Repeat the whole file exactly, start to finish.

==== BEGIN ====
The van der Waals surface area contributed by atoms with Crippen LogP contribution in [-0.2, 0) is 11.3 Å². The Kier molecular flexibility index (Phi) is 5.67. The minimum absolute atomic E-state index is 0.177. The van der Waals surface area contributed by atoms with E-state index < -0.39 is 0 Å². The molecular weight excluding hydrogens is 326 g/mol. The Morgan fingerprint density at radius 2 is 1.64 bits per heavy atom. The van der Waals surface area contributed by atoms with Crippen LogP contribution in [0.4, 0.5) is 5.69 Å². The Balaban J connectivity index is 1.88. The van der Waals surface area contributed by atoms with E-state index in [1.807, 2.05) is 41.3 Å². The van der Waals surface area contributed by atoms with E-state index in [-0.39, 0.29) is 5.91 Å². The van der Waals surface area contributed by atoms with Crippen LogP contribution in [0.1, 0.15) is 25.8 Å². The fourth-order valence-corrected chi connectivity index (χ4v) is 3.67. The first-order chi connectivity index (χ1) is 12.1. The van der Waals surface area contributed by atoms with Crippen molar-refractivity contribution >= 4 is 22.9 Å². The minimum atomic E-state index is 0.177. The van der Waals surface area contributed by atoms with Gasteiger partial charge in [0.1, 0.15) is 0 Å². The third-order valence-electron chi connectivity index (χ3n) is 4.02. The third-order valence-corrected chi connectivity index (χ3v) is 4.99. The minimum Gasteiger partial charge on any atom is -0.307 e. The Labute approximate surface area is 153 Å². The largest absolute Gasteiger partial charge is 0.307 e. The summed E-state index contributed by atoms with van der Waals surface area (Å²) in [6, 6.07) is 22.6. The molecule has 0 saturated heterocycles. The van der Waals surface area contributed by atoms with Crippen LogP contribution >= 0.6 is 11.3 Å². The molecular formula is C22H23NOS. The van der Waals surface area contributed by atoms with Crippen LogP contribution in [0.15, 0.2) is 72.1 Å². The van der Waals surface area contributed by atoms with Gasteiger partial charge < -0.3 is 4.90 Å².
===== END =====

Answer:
The van der Waals surface area contributed by atoms with Crippen LogP contribution in [-0.2, 0) is 11.3 Å². The Kier molecular flexibility index (Phi) is 5.67. The minimum absolute atomic E-state index is 0.177. The van der Waals surface area contributed by atoms with E-state index < -0.39 is 0 Å². The molecular weight excluding hydrogens is 326 g/mol. The Morgan fingerprint density at radius 2 is 1.64 bits per heavy atom. The van der Waals surface area contributed by atoms with Crippen LogP contribution in [0.4, 0.5) is 5.69 Å². The Balaban J connectivity index is 1.88. The van der Waals surface area contributed by atoms with E-state index in [1.807, 2.05) is 41.3 Å². The van der Waals surface area contributed by atoms with E-state index in [-0.39, 0.29) is 5.91 Å². The van der Waals surface area contributed by atoms with Crippen LogP contribution in [0.1, 0.15) is 25.8 Å². The fourth-order valence-corrected chi connectivity index (χ4v) is 3.67. The first-order chi connectivity index (χ1) is 12.1. The van der Waals surface area contributed by atoms with Crippen molar-refractivity contribution >= 4 is 22.9 Å². The minimum atomic E-state index is 0.177. The van der Waals surface area contributed by atoms with Gasteiger partial charge in [0.1, 0.15) is 0 Å². The third-order valence-electron chi connectivity index (χ3n) is 4.02. The third-order valence-corrected chi connectivity index (χ3v) is 4.99. The minimum Gasteiger partial charge on any atom is -0.307 e. The Labute approximate surface area is 153 Å². The largest absolute Gasteiger partial charge is 0.307 e. The summed E-state index contributed by atoms with van der Waals surface area (Å²) in [6, 6.07) is 22.6. The molecule has 0 saturated heterocycles. The van der Waals surface area contributed by atoms with Crippen LogP contribution >= 0.6 is 11.3 Å². The molecular formula is C22H23NOS. The van der Waals surface area contributed by atoms with Crippen LogP contribution in [0.15, 0.2) is 72.1 Å². The van der Waals surface area contributed by atoms with Gasteiger partial charge < -0.3 is 4.90 Å².